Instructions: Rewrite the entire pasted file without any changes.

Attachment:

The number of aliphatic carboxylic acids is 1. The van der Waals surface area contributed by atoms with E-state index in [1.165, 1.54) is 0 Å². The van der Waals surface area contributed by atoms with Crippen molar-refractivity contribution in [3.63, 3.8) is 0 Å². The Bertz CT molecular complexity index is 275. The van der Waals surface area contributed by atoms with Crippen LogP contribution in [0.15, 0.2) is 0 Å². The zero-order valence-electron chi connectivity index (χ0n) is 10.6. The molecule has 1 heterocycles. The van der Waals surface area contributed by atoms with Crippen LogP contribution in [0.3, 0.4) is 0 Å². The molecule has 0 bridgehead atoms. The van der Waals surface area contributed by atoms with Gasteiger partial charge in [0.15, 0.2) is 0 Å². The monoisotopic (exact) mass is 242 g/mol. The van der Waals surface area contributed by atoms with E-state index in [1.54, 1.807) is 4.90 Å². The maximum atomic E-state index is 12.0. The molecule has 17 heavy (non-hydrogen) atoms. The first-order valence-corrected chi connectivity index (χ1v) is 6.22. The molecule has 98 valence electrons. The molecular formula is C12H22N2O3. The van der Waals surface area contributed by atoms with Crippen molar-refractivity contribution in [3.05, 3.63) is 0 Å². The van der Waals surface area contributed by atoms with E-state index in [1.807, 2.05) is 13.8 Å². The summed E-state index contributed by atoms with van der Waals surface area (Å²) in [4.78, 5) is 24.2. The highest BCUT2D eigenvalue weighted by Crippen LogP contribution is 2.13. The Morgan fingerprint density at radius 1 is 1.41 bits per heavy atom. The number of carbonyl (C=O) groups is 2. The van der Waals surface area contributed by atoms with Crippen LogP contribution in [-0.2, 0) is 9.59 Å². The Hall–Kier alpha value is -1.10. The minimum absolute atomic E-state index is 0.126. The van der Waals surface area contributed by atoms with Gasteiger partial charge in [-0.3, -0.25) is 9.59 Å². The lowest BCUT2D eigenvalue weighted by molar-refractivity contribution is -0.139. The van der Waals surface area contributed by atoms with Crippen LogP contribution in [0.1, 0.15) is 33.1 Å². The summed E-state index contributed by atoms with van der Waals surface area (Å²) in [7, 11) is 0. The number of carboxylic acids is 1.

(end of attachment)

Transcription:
The number of aliphatic carboxylic acids is 1. The van der Waals surface area contributed by atoms with E-state index in [1.165, 1.54) is 0 Å². The van der Waals surface area contributed by atoms with Crippen molar-refractivity contribution in [3.63, 3.8) is 0 Å². The Bertz CT molecular complexity index is 275. The van der Waals surface area contributed by atoms with Crippen LogP contribution in [0.15, 0.2) is 0 Å². The zero-order valence-electron chi connectivity index (χ0n) is 10.6. The molecule has 1 heterocycles. The van der Waals surface area contributed by atoms with Crippen LogP contribution in [0.3, 0.4) is 0 Å². The molecule has 0 bridgehead atoms. The van der Waals surface area contributed by atoms with Gasteiger partial charge in [0.15, 0.2) is 0 Å². The monoisotopic (exact) mass is 242 g/mol. The van der Waals surface area contributed by atoms with E-state index in [1.54, 1.807) is 4.90 Å². The maximum atomic E-state index is 12.0. The molecule has 17 heavy (non-hydrogen) atoms. The first-order valence-corrected chi connectivity index (χ1v) is 6.22. The molecule has 98 valence electrons. The molecular formula is C12H22N2O3. The van der Waals surface area contributed by atoms with Crippen molar-refractivity contribution in [3.05, 3.63) is 0 Å². The van der Waals surface area contributed by atoms with E-state index in [1.807, 2.05) is 13.8 Å². The summed E-state index contributed by atoms with van der Waals surface area (Å²) in [4.78, 5) is 24.2. The highest BCUT2D eigenvalue weighted by Crippen LogP contribution is 2.13. The Morgan fingerprint density at radius 1 is 1.41 bits per heavy atom. The number of carbonyl (C=O) groups is 2. The van der Waals surface area contributed by atoms with Crippen LogP contribution in [-0.2, 0) is 9.59 Å². The Hall–Kier alpha value is -1.10. The minimum absolute atomic E-state index is 0.126. The van der Waals surface area contributed by atoms with Gasteiger partial charge in [-0.3, -0.25) is 9.59 Å². The lowest BCUT2D eigenvalue weighted by molar-refractivity contribution is -0.139. The van der Waals surface area contributed by atoms with Crippen LogP contribution in [0.1, 0.15) is 33.1 Å². The summed E-state index contributed by atoms with van der Waals surface area (Å²) in [7, 11) is 0. The number of carboxylic acids is 1.